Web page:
Talking About a New Business School
To be honest, while I found his opinions interesting, his policy prescriptions, at least within the short span of discussion we had, were limited to introduction of blended learning. So, he was one of those who thought introducing an amount of technology will actually solve most of the problems the B-Schools in India face today. In my opinion, that is a rather simple view, and more must be done to enable a skills leap in the Indian industry.
For example, India, so far, has done fairly well in followership, picking up ideas and perfecting processes for the Western companies and governments. This has surely contributed in our development, but to move beyond this current point, we must develop talent to innovate and to lead. This is a challenge: Indian culture prompts people into group thinking, and when people are plucked out of group-think, they become terribly narrow and selfish, incapable of meaningful contribution in a team/ organization context. So, the primary challenge of modern education in India is to prepare people to have a balanced view, a questioning and innovative attitude and a penchant for leadership - an intent to do things differently, whatever the cost. There are established methods in Business Education which allows this already - case study based approach, for example - and the B-schools in India must put in the necessary curriculum development money into sourcing and developing such pedagogical tools.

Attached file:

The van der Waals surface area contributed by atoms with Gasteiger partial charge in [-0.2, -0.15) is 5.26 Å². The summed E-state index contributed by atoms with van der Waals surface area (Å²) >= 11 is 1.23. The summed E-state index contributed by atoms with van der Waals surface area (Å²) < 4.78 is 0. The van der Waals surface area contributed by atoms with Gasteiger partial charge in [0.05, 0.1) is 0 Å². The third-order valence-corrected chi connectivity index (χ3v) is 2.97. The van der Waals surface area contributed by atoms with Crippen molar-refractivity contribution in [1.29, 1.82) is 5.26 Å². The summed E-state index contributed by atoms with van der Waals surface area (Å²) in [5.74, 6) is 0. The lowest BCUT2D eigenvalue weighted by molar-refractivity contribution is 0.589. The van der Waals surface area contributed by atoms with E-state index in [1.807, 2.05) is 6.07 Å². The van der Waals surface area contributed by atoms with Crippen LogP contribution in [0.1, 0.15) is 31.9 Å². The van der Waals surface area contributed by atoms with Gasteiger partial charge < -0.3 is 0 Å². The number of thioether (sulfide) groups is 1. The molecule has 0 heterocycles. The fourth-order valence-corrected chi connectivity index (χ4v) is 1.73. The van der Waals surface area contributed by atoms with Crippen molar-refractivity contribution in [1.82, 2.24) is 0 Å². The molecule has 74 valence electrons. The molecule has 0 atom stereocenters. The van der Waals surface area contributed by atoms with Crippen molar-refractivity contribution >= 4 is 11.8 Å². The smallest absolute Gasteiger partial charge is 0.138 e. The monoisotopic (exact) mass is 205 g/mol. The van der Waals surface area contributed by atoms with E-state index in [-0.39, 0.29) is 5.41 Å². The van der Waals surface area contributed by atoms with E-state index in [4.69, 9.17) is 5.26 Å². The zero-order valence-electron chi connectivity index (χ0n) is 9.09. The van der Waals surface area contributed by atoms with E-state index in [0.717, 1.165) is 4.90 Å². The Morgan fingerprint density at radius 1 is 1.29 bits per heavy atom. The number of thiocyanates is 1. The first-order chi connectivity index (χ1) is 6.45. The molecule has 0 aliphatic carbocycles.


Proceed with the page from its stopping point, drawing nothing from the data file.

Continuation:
Technology will surely help, but upto a point. A conscious attempt must be made to move into participative learning technologies rather than authoritative systems, such as an LMS, which should dovetail into the overall approach to developing leadership and independent thinking.
Also, as I look into the British universities, I do think post-experience Business Education is a great idea. This gives the learner a perspective beyond the theoretical bounds of a curriculum, and makes the case based studies much more relevant and productive. I am sure a way can be found to create a shorter, 12 month or so, intensive post-experience programme for the Indian market.
The problem in India is actually diametrically opposite to that of creating a successful school: In India, students actually expect little and rarely challenges whatever is handed down to them. This makes it even more difficult to tell the wheat from chaff, and provides even less incentive for investors to innovate in education offering. However, hopefully, the recession will do some good here - by expanding the number of students heading to B-School, but limiting, somewhat temporarily, the number of positions to be filled. This will eventually lead to performance pressures on competing schools, and as the economy peaks again, innovation will be the name of the game. I wish the entrepreneur in question all the best, and hope he finds the answers before everyone else has started jumping into the same boat.